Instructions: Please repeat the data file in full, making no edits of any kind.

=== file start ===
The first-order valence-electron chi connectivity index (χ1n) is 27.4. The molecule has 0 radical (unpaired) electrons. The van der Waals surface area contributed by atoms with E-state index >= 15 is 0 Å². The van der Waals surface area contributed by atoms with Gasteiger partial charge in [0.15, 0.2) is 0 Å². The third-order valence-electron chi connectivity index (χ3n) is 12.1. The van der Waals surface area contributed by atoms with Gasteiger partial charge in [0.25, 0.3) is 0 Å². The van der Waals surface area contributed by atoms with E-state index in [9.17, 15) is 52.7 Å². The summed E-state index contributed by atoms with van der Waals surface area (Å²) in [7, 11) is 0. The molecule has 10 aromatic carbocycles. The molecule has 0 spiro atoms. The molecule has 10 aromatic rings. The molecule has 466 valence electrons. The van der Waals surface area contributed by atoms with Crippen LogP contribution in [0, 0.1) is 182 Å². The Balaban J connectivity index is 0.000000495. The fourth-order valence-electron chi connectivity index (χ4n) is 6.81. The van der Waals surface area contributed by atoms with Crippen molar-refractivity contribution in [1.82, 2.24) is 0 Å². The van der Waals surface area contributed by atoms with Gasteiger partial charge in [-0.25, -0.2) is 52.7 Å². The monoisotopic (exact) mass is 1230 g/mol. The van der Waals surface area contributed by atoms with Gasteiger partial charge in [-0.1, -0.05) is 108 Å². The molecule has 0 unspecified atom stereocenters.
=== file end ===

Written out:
The first-order valence-electron chi connectivity index (χ1n) is 27.4. The molecule has 0 radical (unpaired) electrons. The van der Waals surface area contributed by atoms with E-state index >= 15 is 0 Å². The van der Waals surface area contributed by atoms with Gasteiger partial charge in [0.15, 0.2) is 0 Å². The third-order valence-electron chi connectivity index (χ3n) is 12.1. The van der Waals surface area contributed by atoms with Gasteiger partial charge in [0.25, 0.3) is 0 Å². The van der Waals surface area contributed by atoms with E-state index in [9.17, 15) is 52.7 Å². The summed E-state index contributed by atoms with van der Waals surface area (Å²) in [7, 11) is 0. The molecule has 10 aromatic carbocycles. The molecule has 0 spiro atoms. The molecule has 10 aromatic rings. The molecule has 466 valence electrons. The van der Waals surface area contributed by atoms with Crippen LogP contribution in [0, 0.1) is 182 Å². The Balaban J connectivity index is 0.000000495. The fourth-order valence-electron chi connectivity index (χ4n) is 6.81. The van der Waals surface area contributed by atoms with Crippen molar-refractivity contribution in [1.82, 2.24) is 0 Å². The van der Waals surface area contributed by atoms with Gasteiger partial charge in [-0.25, -0.2) is 52.7 Å². The monoisotopic (exact) mass is 1230 g/mol. The van der Waals surface area contributed by atoms with Gasteiger partial charge in [-0.1, -0.05) is 108 Å². The molecule has 0 unspecified atom stereocenters.